Geoff Snodgrass

A nutritious diet is important for a breastfeeding woman’s own health and energy levels. But contrary to popular belief, her diet has less of an impact on the quality of her breast milk and on her baby.

Even in countries where food is scarce, mothers are able to breastfeed and their babies thrive. As the Australian Breastfeeding Association notes, “a ‘perfect’ diet is not required for breastfeeding".

Breastfeeding has long been promoted as a useful weight loss measure. But a recent review of the evidence from researchers at the University of Sydney shows this may not actually be the case.

Evidence from prospective cohort studies in developed countries showed the effect of exclusive breastfeeding on post-partum weight loss was negligible. Other factors, such as household income, baseline body mass index (BMI), ethnicity, gestational weight gain and energy intake, had a much larger impact on women’s ability to shed weight after birth.

Healthy weight

New mothers shouldn’t feel rushed to lose the weight they gained during pregnancy but it’s important they gradually achieve a healthy weight.

For many women, the first year or two after birth is a time when they start thinking about having another baby. Losing weight between pregnancies will help prevent incremental weight gain over successive pregnancies and avoid the risk of complications.

Pregnant women who are obese at the onset of pregnancy have a higher chance of developing pregnancy-related diabetes (gestational diabetes), increased blood pressure (hypertension), and problems with clots in the legs or the lungs.

It can be difficult for women with a new baby to get daily exercise as well as cope with a lack of sleep and other health concerns.

Women need support from friends, family and health professionals during this difficult time. They certainly don’t need to be bombarded with unrealistic stories about celebrity post-baby weight loss.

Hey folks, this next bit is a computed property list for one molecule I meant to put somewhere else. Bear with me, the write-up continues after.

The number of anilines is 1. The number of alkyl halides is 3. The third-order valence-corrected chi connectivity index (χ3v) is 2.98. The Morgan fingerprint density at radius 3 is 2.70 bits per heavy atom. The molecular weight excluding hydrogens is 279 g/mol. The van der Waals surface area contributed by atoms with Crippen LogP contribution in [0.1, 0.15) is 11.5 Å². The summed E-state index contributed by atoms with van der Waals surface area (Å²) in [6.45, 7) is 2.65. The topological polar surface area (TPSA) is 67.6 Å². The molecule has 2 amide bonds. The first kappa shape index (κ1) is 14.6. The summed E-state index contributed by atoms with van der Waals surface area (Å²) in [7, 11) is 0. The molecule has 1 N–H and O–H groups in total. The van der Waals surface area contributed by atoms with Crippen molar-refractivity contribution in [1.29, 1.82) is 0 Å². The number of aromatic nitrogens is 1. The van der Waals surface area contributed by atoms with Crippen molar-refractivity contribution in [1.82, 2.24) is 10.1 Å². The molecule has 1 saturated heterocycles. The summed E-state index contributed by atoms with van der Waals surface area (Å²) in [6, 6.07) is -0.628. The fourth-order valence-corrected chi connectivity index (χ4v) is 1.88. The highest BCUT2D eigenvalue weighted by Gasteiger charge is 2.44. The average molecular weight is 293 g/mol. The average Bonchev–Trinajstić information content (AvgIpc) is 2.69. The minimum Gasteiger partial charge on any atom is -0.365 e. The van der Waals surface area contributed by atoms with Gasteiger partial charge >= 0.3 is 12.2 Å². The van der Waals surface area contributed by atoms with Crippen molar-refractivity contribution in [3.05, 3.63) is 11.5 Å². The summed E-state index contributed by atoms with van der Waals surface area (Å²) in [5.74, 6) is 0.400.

This is the sixth part of our series The science behind weight loss. To read the other instalments, follow the links below:

Part One: Diets and weight loss: separating facts from fiction
Part Two: Want to set up a weight loss scam? Here’s how…
Part Three: Feel manipulated? Anxious? Tune out the hype and learn to love your body
Part Four: Food v exercise: What makes the biggest difference in weight loss?
Part Five: An online tool to help achieve your weight-loss goal (no, it’s not a fad diet)
Part Seven: Quick and easy, or painful and risky? The truth about liposuction
Part Eight: Weight loss and the brain: why it’s difficult to control our expanding waistlines
Part Nine: Are diet pills the silver bullet for obesity?
Part Ten: Want to try the latest fad diet? Just ask your local pharmacist

Join the conversation

6 Comments sorted by

  1. Dale Bloom

    Analyst

    “Women are often bombarded with contradictory advice after childbirth – from health professionals, family, friends, and other new mums on social networking sites – about how to shift the weight they gained during pregnancy.”

    Is this true or imagined?

    I tend to think it is imagined?

    There seems to be quite a lot of complaint about how women are oppressed because of this and that, and now they are oppressed because of pictures of models in magazines. If this is the case, women don’t have to read the magazines, and no one is forcing them to read the magazines.

    I believe most of their so-called oppression is imagined.

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  2. Leanne Hall

    Clinical Psychologist/Epidemiologist at University of Sydney

    Once again our obsession with looks strikes again!!!